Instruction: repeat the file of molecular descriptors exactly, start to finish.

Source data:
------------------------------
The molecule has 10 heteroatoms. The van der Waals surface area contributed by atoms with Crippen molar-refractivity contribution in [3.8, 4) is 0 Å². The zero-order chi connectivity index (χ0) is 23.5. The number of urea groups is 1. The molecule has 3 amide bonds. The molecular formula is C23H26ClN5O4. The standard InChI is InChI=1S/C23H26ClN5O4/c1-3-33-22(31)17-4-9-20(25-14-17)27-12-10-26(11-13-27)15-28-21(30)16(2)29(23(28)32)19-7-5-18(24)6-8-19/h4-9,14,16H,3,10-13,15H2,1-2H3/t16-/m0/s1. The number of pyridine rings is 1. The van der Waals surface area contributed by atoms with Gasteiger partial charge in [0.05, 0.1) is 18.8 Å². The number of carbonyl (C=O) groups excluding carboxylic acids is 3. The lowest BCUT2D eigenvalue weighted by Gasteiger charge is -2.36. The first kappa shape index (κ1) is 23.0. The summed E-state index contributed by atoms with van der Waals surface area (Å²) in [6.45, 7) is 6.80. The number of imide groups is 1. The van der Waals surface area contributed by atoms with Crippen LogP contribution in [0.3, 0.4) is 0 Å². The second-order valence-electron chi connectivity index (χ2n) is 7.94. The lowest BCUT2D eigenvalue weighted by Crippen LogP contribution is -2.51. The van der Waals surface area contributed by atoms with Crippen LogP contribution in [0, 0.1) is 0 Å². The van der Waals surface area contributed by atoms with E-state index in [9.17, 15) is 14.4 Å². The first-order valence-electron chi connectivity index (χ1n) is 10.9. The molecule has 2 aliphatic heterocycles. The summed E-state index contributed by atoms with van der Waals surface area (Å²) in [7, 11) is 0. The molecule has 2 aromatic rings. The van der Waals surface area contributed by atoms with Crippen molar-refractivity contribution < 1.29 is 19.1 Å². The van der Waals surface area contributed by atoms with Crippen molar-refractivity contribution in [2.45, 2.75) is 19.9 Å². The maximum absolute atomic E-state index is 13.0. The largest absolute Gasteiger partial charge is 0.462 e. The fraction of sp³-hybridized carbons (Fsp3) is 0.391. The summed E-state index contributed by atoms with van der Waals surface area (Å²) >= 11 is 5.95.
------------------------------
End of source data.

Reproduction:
The molecule has 10 heteroatoms. The van der Waals surface area contributed by atoms with Crippen molar-refractivity contribution in [3.8, 4) is 0 Å². The zero-order chi connectivity index (χ0) is 23.5. The number of urea groups is 1. The molecule has 3 amide bonds. The molecular formula is C23H26ClN5O4. The standard InChI is InChI=1S/C23H26ClN5O4/c1-3-33-22(31)17-4-9-20(25-14-17)27-12-10-26(11-13-27)15-28-21(30)16(2)29(23(28)32)19-7-5-18(24)6-8-19/h4-9,14,16H,3,10-13,15H2,1-2H3/t16-/m0/s1. The number of pyridine rings is 1. The van der Waals surface area contributed by atoms with Gasteiger partial charge in [0.05, 0.1) is 18.8 Å². The number of carbonyl (C=O) groups excluding carboxylic acids is 3. The lowest BCUT2D eigenvalue weighted by Gasteiger charge is -2.36. The first kappa shape index (κ1) is 23.0. The summed E-state index contributed by atoms with van der Waals surface area (Å²) in [6.45, 7) is 6.80. The number of imide groups is 1. The van der Waals surface area contributed by atoms with Crippen LogP contribution in [0.3, 0.4) is 0 Å². The second-order valence-electron chi connectivity index (χ2n) is 7.94. The lowest BCUT2D eigenvalue weighted by Crippen LogP contribution is -2.51. The van der Waals surface area contributed by atoms with Crippen LogP contribution in [0, 0.1) is 0 Å². The van der Waals surface area contributed by atoms with E-state index in [9.17, 15) is 14.4 Å². The first-order valence-electron chi connectivity index (χ1n) is 10.9. The molecule has 2 aliphatic heterocycles. The summed E-state index contributed by atoms with van der Waals surface area (Å²) in [7, 11) is 0. The molecule has 2 aromatic rings. The van der Waals surface area contributed by atoms with Crippen molar-refractivity contribution < 1.29 is 19.1 Å². The van der Waals surface area contributed by atoms with Crippen molar-refractivity contribution in [2.45, 2.75) is 19.9 Å². The maximum absolute atomic E-state index is 13.0. The largest absolute Gasteiger partial charge is 0.462 e. The fraction of sp³-hybridized carbons (Fsp3) is 0.391. The summed E-state index contributed by atoms with van der Waals surface area (Å²) >= 11 is 5.95.